JED - October 2011 - (Page 51)
PORTABLE AND FLIGHTLINE EW TESTERS
By Ollie Holt
his JED survey examines equipment that supports field or flightline testing of EW systems covering the RF, UV, IR and laser spectrum. These types of simulators typically differ from laboratory simulators in a few key ways. They must be designed for portability and ease of use in an open or outdoor environment. They are used to test an EW system – a radar warning receiver (RWR), missile warning system (MWS), laser warning system (LWS), improvised explosive device (IED) jammer, etc. – that is installed on an aircraft, ship or ground vehicle and confirm the EW system is working properly. Finally, they must be able to simulate one or more threats with enough fidelity to activate the EW system. Threat signals may reach the EW system via free space radiation, by fitting a coupler (or RF hat) over an antenna, or directly injecting the threat signal into the EW system. RF EW simulators vary from simple signal generators that can simulate a single RF pulse or CW signal to a combination of signal generators that, under computer control, can simulate multiple RF threats following a preprogrammed scenario. In the UV/IR spectrum, the simulators can simulate the launch of a missile, as well as the fly out of that missile. A laser threat simulator can mimic the signals from laser rangefinders, beamriders and designators. As multispectral EW suites become more common on platforms such as helicopters, some of the simulators can operate in more than one spectrum to stimulate the various EW sensors. A new category of simulators tests IED jammers. Three companies – two from the US and one from Israel – currently serve this growing market. The survey also includes several countermeasures dispenser system (CMDS) testers. These devices are used to check that the dispensers will eject the correct chaff or flare countermeasures in the proper sequence in response to different types of threats.
In the survey table, the second column defines the types of EW systems or sensors that are stimulated by the simulator device. The third column identifies the operational spectrum of the simulator. Some operate only in the RF or IR portion of the electromagnetic spectrum, while others operate in multiple portions of the spectrum. The operational spectrum or spectrums define operational range within the spectrum where threat signals can be simulated. RWR testing can be done via free space (radiated) RF energy, an antenna coupler, or direct injection into the system. For missile warners and laser warning systems, free space radiation is the typical method of signal injection. The “Number of Signals” column specifies the total number of different threat signals the simulator can be programmed to emulate. The next column, which is the “Number of Simultaneous Signals,” tells you how many signals the simulator can create at a single time. This allows the simulator to create a dense environment of more than a single threat. Typically, for pulsed RF signal simulations, more than one threat can be simulated with a single RF signal generator, but with some dropped pulses. Most multi-signal simulations will attempt to simulate all the pulses of a signal but will have to drop some pulses because of pulse-on-pulse conditions. The “Programmable” column defines if the system is user programmable or if it is designed to only generate a specific signal type that cannot be changed by the user. Most of the systems listed can be programmed within the device or by connecting to a portable computer. Some already come supplied with some pre-programmed threat simulations. This month’s survey includes a wide variety of portable EW testers from 15 manufacturers. Next month’s JED will include a survey of receivers and tuners for COMINT/DF applications.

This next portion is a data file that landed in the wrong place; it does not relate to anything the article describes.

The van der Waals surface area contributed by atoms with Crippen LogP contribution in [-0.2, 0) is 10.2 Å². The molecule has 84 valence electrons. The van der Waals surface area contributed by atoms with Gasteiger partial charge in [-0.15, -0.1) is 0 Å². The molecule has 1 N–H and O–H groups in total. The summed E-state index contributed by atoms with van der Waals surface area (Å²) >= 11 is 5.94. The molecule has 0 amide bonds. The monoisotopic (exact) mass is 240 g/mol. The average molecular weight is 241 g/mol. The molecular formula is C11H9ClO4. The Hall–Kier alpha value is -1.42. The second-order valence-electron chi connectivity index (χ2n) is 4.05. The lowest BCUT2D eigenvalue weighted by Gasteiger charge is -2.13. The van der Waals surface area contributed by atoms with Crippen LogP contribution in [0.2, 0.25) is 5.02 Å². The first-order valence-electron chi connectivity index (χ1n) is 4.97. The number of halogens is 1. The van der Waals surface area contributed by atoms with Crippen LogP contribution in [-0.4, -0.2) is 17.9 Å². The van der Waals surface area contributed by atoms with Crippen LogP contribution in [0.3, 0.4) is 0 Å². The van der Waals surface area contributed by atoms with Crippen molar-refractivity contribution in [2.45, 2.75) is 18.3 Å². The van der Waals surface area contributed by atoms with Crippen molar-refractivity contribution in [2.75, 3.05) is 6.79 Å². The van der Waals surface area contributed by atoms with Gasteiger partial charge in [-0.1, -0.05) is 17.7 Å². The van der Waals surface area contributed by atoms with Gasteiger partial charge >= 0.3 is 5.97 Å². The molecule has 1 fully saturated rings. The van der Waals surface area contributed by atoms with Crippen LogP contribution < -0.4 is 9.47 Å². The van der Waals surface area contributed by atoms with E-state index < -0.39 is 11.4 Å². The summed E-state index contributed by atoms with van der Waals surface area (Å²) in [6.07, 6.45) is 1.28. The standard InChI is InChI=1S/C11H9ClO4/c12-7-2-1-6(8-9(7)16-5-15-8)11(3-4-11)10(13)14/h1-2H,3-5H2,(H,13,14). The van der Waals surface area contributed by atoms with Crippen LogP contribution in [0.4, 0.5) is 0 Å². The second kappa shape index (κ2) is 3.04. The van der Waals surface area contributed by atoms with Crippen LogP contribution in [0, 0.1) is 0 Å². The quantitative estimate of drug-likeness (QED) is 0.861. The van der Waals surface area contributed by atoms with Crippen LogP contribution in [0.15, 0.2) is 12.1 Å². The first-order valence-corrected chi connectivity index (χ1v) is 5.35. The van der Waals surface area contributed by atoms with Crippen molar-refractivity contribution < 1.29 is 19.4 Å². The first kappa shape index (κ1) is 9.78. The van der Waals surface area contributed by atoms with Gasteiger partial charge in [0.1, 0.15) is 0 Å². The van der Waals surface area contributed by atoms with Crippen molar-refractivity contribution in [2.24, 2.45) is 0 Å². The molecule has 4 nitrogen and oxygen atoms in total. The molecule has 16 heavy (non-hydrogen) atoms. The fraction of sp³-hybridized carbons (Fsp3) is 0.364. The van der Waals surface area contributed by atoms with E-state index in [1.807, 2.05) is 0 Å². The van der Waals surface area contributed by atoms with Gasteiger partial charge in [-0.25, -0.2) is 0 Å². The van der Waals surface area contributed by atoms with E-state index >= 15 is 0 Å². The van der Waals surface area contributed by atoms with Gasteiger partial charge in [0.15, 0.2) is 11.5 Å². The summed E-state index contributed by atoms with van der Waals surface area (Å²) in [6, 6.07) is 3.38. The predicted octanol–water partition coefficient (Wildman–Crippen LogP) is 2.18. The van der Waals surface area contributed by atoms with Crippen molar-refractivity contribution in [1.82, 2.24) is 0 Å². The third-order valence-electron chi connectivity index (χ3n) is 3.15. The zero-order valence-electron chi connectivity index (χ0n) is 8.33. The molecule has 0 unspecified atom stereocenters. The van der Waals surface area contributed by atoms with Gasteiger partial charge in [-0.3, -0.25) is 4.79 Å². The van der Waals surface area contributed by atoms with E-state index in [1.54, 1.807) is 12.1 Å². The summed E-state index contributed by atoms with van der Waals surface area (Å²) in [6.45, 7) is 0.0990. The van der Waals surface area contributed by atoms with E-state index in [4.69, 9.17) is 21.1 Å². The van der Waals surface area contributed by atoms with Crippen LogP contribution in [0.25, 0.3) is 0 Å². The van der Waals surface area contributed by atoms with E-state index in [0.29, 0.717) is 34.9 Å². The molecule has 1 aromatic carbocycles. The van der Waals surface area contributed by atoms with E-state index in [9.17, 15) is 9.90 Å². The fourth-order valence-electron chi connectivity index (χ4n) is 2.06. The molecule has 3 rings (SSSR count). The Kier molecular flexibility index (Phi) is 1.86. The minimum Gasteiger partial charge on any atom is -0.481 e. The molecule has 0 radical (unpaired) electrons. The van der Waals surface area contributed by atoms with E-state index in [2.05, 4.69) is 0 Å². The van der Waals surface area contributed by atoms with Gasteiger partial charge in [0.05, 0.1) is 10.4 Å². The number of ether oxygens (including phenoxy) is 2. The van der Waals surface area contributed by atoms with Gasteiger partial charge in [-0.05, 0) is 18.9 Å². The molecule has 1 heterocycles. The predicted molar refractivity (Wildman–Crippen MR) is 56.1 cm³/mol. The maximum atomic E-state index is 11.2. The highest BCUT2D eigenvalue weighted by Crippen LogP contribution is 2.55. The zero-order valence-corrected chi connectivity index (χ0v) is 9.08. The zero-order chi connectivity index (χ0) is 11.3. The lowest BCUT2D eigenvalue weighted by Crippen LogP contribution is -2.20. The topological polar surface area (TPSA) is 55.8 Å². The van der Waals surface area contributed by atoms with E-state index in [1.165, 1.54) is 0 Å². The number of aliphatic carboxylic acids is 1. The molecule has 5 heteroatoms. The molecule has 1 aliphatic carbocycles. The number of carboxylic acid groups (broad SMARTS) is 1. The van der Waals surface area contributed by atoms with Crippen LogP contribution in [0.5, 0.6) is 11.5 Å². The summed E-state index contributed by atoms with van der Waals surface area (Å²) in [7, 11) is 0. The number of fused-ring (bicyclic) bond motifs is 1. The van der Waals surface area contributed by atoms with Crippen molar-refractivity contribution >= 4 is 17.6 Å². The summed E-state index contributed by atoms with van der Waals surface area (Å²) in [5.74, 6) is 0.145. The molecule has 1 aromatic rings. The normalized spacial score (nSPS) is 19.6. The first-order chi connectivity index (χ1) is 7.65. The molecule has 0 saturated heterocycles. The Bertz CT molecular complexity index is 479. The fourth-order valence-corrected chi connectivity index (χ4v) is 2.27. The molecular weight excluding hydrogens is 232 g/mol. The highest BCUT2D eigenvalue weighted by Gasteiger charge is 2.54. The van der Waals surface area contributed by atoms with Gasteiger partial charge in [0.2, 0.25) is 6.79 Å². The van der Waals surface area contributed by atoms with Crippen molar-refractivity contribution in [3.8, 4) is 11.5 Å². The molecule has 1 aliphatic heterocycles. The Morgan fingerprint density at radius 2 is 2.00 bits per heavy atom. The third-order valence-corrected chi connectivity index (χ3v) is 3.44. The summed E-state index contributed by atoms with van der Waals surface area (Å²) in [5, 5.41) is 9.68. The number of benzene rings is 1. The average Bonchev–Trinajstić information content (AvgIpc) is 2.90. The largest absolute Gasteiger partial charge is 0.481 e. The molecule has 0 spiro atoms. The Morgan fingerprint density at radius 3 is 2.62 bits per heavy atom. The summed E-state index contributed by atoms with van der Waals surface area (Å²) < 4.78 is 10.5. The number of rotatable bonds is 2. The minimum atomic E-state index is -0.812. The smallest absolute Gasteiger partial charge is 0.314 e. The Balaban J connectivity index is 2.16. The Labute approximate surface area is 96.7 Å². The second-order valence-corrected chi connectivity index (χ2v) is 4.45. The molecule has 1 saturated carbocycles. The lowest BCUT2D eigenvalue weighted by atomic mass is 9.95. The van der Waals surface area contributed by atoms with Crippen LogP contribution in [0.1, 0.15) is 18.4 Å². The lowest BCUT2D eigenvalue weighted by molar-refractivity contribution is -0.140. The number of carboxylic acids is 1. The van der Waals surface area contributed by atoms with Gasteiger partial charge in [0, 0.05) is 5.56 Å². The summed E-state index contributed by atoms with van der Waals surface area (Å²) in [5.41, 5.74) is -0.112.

The Journal of Electronic Defense | October 2011
Table of Contents for the Digital Edition of JED - October 2011
The View From Here
From the President
RF EW Program Forecast
EW Ideas and Innovation
Technology Survey: Portable and Flightline EW Testers
Index of Advertisers
JED Quick Look
JED - October 2011